Chinese Musical Instruments 中国民族乐器. History
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According to incomplete statistics, China now has more than 600 varieties of National musical instruments with unique characteristics.These traditional National musical instruments can be generally divided into four categories: Bowed, Plucked Strings, Wind and Percussion in accordance with the sound and playing methods.
★Four Erhu 二胡
★Three Chinese Lute(Pipa)琵琶
★Two Bamboo Raft竹笛
★One Ancient Zither(Gu’zheng)古筝
The earliest guqin had five string.Emperors Wenwang and Wuwang of Zhou Dynasty knew music well enough to add two strings to guqin. That’s why the guqin usually has seven strings.
The guzheng is one of the oldest Chinese plucked string instrument.The most commonly used one has 21 strings.
When it is played，the left hand controls the strings，and the right hand plays it.
The ruan (阮) is a Chineseplucked string instrument. It is a lute with a fretted neck, a circular body, and four strings. Its four strings were formerly made of silk but since the 20th century they have been made of steel (flatwound for the lower strings). The modern ruan has 24 frets with 12 semitones on each string, which has greatly expanded its range from a previous 13 frets.
In Chinese orchestras, only the zhongruan and daruan are commonly used, to fill in the tenor and bass section of the plucked string section. Occasionally the gaoyinruan is used to substitute the high-pitched liuqin.
The flute is also known as the cross flute or bamboo flute. Traditional flute are mainly made from bamboo. The flute has six tone holes, one blowing hole and one flute diaphragm hole.
Hulusi (葫芦丝) – free-reed wind instrument with three bamboo pipes which pass through a gourd wind chest; one pipe has finger holes and the other two are drone pipes; used primarily in Yunnan province
The paixiao (排箫) is an ancient Chinese wind instrument, a form of pan pipes.
Sheng (笙) – free reed mouth organ consisting of varying number of bamboo pipes inserted into a metal (formerly gourd or hardwood) chamber with finger holes
The Xun (埙) is a globular,vessel flute from China. It is one of the oldest musical instruments in China and has been in use for approximately seven thousand years. The xun was initially made of baked clay or bone, and later of clay or ceramic.
Paigu (排鼓) – set of three to seven tuned drums played with sticks
Dagu – (大鼓) – large drum played with two sticks
Bangu (板鼓) – small, high pitched drum used in Beijing opera
Yunluo ( 云锣) – literally "cloud gongs"; 10 or more small tuned gongs in a frame
Bianzhong (编钟) – 16 to 65 bronze bells hung on a rack, struck using poles
Modern yangqin usually have 144 strings in total, with each pitch running in courses, with up to 5 strings per course, in order to boost the volume. The strings come in various thicknesses, and are tied at one end by screws, and at the other with tuning pegs. The pegs and screws are covered during playing by a hinged panel/board. This panel is opened up during tuning to access the tuning pegs.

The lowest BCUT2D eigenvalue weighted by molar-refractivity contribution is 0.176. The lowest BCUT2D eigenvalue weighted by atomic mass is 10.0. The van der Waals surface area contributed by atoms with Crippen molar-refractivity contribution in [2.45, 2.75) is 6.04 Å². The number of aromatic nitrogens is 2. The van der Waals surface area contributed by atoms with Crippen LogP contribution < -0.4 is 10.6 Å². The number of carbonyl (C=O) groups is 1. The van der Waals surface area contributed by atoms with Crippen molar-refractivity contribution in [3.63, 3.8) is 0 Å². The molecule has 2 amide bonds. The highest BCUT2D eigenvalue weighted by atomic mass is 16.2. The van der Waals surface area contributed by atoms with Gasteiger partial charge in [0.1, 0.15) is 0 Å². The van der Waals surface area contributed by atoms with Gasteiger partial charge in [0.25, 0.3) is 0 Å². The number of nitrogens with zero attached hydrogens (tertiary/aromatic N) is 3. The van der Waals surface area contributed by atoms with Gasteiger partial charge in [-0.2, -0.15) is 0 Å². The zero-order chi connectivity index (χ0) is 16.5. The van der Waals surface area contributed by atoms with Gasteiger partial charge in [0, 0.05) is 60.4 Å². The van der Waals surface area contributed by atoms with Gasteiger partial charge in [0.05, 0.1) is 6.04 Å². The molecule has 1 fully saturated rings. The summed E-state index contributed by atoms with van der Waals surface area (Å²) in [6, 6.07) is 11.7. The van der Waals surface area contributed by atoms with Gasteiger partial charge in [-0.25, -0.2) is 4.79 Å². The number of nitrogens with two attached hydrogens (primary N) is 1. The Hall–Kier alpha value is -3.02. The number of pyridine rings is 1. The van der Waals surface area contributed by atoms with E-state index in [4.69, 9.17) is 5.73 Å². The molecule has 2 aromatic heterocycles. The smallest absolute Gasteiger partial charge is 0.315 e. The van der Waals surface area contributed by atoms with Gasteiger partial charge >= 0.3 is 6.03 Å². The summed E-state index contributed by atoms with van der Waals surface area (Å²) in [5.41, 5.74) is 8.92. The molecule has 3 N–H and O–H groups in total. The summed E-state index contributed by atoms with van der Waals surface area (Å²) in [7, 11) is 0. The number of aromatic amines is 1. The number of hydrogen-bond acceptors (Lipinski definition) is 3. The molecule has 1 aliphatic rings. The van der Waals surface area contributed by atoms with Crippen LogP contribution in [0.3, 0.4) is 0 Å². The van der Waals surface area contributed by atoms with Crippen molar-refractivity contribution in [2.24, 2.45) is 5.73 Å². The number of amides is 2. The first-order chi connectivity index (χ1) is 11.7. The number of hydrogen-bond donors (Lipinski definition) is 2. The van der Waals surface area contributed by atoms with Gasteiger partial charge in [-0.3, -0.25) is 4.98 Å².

BridgesThere are usually four to five bridges on a yangqin. From right to left, they are: bass bridge, "right bridge", tenor bridge, "left bridge", and the chromatic bridge. During playing, one is supposed to strike the strings on the left side of the bridges. However, the strings on the "chromatic bridge" are struck on the right, and strings on the "left bridge" can be struck on both sides of the bridge.
The hammers are made of flexible bamboo, and one end is half covered by rubber. Due to their unique construction, there are two ways to play: with the rubber side for a softer sound, and with the bamboo side for a crisper, more percussive sound. This technique, known as (fǎnzhǔ), is best utilized in the higher ranges of the yangqin. Additionally, the ends of the sticks can be used to pluck the strings, producing a sharp, clear sound. Glissandos can also be achieved in this way by running the ends of the sticks up or down the strings
On both sides of the yangqin, aside from the tuning screws, are numerous cylindrical metal Nuts that can be moved for fine tuning the strings or to raise the strings slightly to eliminate unwanted vibrations that may occur.
The yangqin has been called the "Chinese piano" as it has an indispensable role in the accompaniment of Chinese string and wind instruments.
The yangqin is a chromatic instrument with a range of slightly over four octaves. Middle C is located on the tenor bridge, third course from the bottom.
The pitches are arranged so that in general, moving one section away from the player's body corresponds to a transposition of a whole tone upwards. Similarly, moving one section towards the left of the performer generally corresponds to a transposition of a perfect fifth upwards. These are only rules of thumb since the arrangement has to be modified towards the extremes of the pitch range to fill out notes in the chromatic scale. Such an arrangement facilitates transposition.
Moonlit River In Spring